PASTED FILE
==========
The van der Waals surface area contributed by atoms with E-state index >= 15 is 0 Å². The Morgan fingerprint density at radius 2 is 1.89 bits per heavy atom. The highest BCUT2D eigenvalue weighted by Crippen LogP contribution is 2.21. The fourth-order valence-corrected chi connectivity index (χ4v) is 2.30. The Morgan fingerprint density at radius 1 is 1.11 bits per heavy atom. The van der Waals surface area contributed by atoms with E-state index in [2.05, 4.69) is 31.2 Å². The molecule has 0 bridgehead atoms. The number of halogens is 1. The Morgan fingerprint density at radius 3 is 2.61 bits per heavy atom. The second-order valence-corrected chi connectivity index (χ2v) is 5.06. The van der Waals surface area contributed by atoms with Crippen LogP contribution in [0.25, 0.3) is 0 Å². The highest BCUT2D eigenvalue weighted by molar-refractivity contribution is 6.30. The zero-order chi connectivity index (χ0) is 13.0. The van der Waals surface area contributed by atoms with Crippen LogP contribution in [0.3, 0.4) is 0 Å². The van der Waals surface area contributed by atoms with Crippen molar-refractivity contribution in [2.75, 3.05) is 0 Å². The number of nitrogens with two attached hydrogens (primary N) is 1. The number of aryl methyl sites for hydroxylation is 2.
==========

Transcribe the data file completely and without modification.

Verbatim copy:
The van der Waals surface area contributed by atoms with E-state index >= 15 is 0 Å². The Morgan fingerprint density at radius 2 is 1.89 bits per heavy atom. The highest BCUT2D eigenvalue weighted by Crippen LogP contribution is 2.21. The fourth-order valence-corrected chi connectivity index (χ4v) is 2.30. The Morgan fingerprint density at radius 1 is 1.11 bits per heavy atom. The van der Waals surface area contributed by atoms with E-state index in [2.05, 4.69) is 31.2 Å². The molecule has 0 bridgehead atoms. The number of halogens is 1. The Morgan fingerprint density at radius 3 is 2.61 bits per heavy atom. The second-order valence-corrected chi connectivity index (χ2v) is 5.06. The van der Waals surface area contributed by atoms with Crippen LogP contribution in [0.25, 0.3) is 0 Å². The highest BCUT2D eigenvalue weighted by molar-refractivity contribution is 6.30. The zero-order chi connectivity index (χ0) is 13.0. The van der Waals surface area contributed by atoms with Crippen LogP contribution in [0.3, 0.4) is 0 Å². The van der Waals surface area contributed by atoms with Crippen molar-refractivity contribution in [2.75, 3.05) is 0 Å². The number of nitrogens with two attached hydrogens (primary N) is 1. The number of aryl methyl sites for hydroxylation is 2.